Everydns.net says attack against leaks site endangered other customers’ service – effectively pushing site off the web
WikiLeaks was removed from its wikileaks.org address. Photograph: Joe Raedle/Getty Images
The US was today accused of opening up a dramatic new front against WikiLeaks, effectively “killing” its web address just days after Amazon pulled the site from its servers following political pressure.
The whistleblowers’ website went offline for the third time in a week this morning, in the biggest threat to its online presence yet.
Joe Lieberman, chairman of the Senate’s committee on homeland security, earlier this week called for any organisation helping sustain WikiLeaks to “immediately terminate” its relationship with them.
On Friday morning, WikiLeaks and the cache of secret diplomatic documents that have proved to be a scourge for governments around the world were only accessible through a string of digits known as a DNS address. The site later re-emerged with a Swiss domain, WikiLeaks.ch.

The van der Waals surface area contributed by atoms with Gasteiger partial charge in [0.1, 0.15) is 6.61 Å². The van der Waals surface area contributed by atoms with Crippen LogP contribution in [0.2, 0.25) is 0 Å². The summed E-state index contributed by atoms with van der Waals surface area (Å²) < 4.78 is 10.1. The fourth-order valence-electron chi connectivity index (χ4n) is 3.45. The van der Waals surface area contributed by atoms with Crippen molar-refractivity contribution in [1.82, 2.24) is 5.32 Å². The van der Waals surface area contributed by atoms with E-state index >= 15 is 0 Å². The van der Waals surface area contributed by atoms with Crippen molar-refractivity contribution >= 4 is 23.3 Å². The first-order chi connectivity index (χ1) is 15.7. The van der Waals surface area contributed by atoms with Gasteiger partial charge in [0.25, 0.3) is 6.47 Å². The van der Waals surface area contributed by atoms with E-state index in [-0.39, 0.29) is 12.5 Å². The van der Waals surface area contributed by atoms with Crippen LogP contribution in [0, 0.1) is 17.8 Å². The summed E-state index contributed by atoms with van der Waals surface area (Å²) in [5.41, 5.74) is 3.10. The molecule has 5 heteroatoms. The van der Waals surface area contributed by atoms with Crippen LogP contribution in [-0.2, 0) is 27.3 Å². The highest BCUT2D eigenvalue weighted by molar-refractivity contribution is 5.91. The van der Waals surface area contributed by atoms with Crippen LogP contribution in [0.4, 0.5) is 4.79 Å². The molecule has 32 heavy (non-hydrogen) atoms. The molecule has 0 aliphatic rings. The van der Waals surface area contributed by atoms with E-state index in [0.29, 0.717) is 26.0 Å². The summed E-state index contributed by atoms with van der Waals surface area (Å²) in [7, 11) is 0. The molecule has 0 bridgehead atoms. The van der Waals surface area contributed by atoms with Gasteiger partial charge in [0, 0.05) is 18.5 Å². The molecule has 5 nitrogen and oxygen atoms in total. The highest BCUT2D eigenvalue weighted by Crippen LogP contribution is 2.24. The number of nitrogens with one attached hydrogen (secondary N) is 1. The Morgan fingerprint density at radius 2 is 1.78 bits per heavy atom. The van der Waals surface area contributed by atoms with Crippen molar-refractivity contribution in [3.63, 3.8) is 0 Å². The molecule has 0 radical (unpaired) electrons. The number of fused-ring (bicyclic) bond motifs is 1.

Julian Assange this morning said the development is an example of the “privatisation of state censorship” in the US and is a “serious problem.”
“These attacks will not stop our mission, but should be setting off alarm bells about the rule of law in the United States,” he warned.
The California-based internet hosting provider that dropped WikiLeaks at 3am GMT on Friday (10PM EST Thursday), Everydns, says it did so to prevent its other 500,000 customers of being affected by the intense cyber attacks targeted at WikiLeaks.
The site this morning said it had “move[d] to Switzerland”, announcing a new domain name – wikileaks.ch, with the Swiss suffix. However, the new address still only points to an IP address, suggesting WikiLeaks has been unable to quickly find a new hosting provider.